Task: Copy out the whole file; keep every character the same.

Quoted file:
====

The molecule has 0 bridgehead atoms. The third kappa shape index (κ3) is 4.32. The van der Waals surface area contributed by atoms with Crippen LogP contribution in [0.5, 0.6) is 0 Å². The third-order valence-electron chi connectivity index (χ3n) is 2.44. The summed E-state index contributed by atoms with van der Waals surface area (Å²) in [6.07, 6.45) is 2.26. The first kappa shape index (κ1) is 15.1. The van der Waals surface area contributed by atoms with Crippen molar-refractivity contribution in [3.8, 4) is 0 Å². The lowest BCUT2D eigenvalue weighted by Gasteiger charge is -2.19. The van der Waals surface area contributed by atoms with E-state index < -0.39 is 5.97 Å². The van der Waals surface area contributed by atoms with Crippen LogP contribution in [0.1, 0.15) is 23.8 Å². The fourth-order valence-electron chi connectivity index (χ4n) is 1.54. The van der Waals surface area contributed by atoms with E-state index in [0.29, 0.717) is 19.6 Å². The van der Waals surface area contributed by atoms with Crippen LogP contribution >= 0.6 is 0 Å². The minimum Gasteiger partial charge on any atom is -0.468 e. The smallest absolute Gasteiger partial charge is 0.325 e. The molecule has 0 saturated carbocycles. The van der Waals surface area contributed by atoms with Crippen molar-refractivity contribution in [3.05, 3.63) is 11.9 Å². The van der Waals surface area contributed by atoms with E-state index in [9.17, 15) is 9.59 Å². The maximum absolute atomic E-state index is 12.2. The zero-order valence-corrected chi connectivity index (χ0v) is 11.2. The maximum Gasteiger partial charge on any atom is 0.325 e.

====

The molecule has 0 bridgehead atoms. The third kappa shape index (κ3) is 4.32. The van der Waals surface area contributed by atoms with Crippen LogP contribution in [0.5, 0.6) is 0 Å². The third-order valence-electron chi connectivity index (χ3n) is 2.44. The summed E-state index contributed by atoms with van der Waals surface area (Å²) in [6.07, 6.45) is 2.26. The first kappa shape index (κ1) is 15.1. The van der Waals surface area contributed by atoms with Crippen molar-refractivity contribution in [3.8, 4) is 0 Å². The lowest BCUT2D eigenvalue weighted by Gasteiger charge is -2.19. The van der Waals surface area contributed by atoms with E-state index < -0.39 is 5.97 Å². The van der Waals surface area contributed by atoms with Crippen LogP contribution in [0.1, 0.15) is 23.8 Å². The fourth-order valence-electron chi connectivity index (χ4n) is 1.54. The van der Waals surface area contributed by atoms with E-state index in [0.29, 0.717) is 19.6 Å². The van der Waals surface area contributed by atoms with Crippen LogP contribution >= 0.6 is 0 Å². The minimum Gasteiger partial charge on any atom is -0.468 e. The smallest absolute Gasteiger partial charge is 0.325 e. The molecule has 0 saturated carbocycles. The van der Waals surface area contributed by atoms with Crippen molar-refractivity contribution in [3.05, 3.63) is 11.9 Å². The van der Waals surface area contributed by atoms with E-state index in [9.17, 15) is 9.59 Å². The maximum absolute atomic E-state index is 12.2. The zero-order valence-corrected chi connectivity index (χ0v) is 11.2. The maximum Gasteiger partial charge on any atom is 0.325 e.